The Information Program works to increase access to knowledge and protect civil liberties in the digital environment. The following is a roundup of news and analysis that the program team has been watching in the past week. This week’s top story describes draft legislation to the Canadian Parliament designed to comply with the controversial ACTA, which was rejected last year.
You can keep up to date on the latest stories to catch the Information Program team’s attention on our Pinboard page.
ACTA “called back from the dead”
Michael Geist blogs about the introduction at the end of last week of draft legislation to the Canadian Parliament designed to comply with the controversial Anti–Counterfeiting Trade Agreement (ACTA), warning of “a new U.S.–led effort to revive the discredited treaty.” ACTA was rejected by the European Parliament last year following a grassroots campaign against it driven by the various threats its provisions pose to privacy and free expression online.
Russia: Google sues authorities over video ban
The Wall Street Journal reports that Google–owned YouTube has brought a case in a Moscow court against a Russian consumer protection agency after it blacklisted a video under new internet censorship laws brought into effect in Russia at the end of last year. The case has been brought, according to a Google statement, because the company “[did] not believe that the goal of the law was to limit access to videos that are clearly intended to entertain viewers.”
U.S.: Bradley Manning takes full responsibility for government leaks
The Wired Threat Level blog reports on the statement made by Bradley Manning to a military tribunal last week in which he took full responsibility for providing classified material to WikiLeaks. In the statement, which lasted over an hour, Manning described his pseudonymous online exchanges with a representative of WikiLeaks thought to be either Julian Assange or Daniel Domscheit–Berg, but made it clear that no pressure was put on him to hand over the documents—a detail that will be significant in any case the U.S. is considering bringing against WikiLeaks itself. The New York Times provides more details for the story.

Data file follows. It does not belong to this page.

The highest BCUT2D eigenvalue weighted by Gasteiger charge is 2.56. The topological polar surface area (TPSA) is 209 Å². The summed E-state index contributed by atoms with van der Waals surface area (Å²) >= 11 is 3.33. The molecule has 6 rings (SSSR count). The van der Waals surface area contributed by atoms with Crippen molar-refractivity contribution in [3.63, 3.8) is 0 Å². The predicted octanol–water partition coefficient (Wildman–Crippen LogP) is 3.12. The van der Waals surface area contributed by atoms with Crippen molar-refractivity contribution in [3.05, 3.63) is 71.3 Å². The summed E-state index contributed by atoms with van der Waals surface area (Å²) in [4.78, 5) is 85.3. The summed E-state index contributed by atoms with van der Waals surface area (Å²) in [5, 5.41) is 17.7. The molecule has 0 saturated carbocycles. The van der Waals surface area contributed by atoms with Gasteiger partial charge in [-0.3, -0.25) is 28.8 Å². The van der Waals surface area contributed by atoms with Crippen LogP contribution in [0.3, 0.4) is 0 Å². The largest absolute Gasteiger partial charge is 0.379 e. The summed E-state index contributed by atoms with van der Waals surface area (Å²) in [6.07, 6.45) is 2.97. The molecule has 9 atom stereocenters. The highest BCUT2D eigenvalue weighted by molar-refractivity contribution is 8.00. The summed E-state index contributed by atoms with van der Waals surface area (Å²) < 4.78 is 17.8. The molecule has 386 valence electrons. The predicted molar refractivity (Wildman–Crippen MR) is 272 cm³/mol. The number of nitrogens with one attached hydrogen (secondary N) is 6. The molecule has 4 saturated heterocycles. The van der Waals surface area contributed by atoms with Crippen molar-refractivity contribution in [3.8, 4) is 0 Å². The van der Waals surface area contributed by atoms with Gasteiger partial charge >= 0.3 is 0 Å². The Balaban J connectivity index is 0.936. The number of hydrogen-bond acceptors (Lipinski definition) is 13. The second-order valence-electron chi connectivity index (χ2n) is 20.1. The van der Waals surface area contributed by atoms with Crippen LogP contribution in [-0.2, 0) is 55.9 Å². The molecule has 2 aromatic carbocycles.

Wired | NY Times
Iceland: internet filters considered
The Telegraph reports that politicians in Iceland are considering legislation to introduce internet filters, in the name of stopping Icelanders from viewing pornography: “ A law forbidding the printing and distribution of pornography is already in force in Iceland but it has yet to be updated to cover the internet.” The news is surprising given the Icelandic Parliament's previous stand on internet freedom.
The openness of Open Access
This essay by Creative Commons founding board member Michael W.
Carroll in the New England Journal of Medicine stresses the importance to the open access movement of using licences which permit the re–appropriation and reuse of research. The essay is timely in the context of current debates among U.S. lawmakers on the provisions of the Fair Access to Science and Technology Research Act (FASTR), a bill aimed at promoting public access to publicly–funded research.
Reflections on Aaron Swartz
Journalist Quinn Norton writes in the Atlantic about her personal relationship with Aaron Swartz, the digital rights activist who committed suicide earlier this year, and about how it felt to be caught up in the federal investigation against him that is thought to have contributed to his death. Meanwhile, in the New Republic, Noam Scheiber paints a picture of Swartz as an autodidact too young to bear the burdens placed on him by his talent and ambitions for the world. In the Chronicle of Higher Education, Peter Ludlow argues that the actions which led to his federal investigation were in fact “an attempt to help rectify a harm that began long ago.” And in the New Yorker, Larissa MacFarquhar uses fragments from Swartz's blog and FBI case files to create a reconstructed psychodrama of the civic hacker's life.
Atlantic | New Republic | Chronicle of Higher Ed | New Yorker
China's internet censors for sale
The Electronic Frontier Foundation's Danny O'Brien blogs about China's “dark PR” agencies which use the infrastructure that the Chinese authorities have built for political censorship to bribe internet censors to delete unfavourable commentary on Chinese forums and microblogging sites, on behalf of private companies: “This is just one of the many reasons why EFF stands so firmly against government censorship of the internet in all its forms.”
Can they patent your genes?
This essay in the New York Review is an excellent introduction to the momentous issues at stake in the ongoing U.S. legal action surrounding patents on the BRCA1 and BRCA2 genes associated with breast cancer.
More from “To Save Everything, Click Here”
Evgeny Morozov's new book on the follies of “technological solutionism” continues to receive attention in the press: this week Morozov picks up the book's themes in essays for Slate and the New York Times, warning that “Silicon Valley's technophilic gurus and futurists have embarked on a quest to develop the ultimate patch to the nasty bugs of humanity.”
Slate | NY Times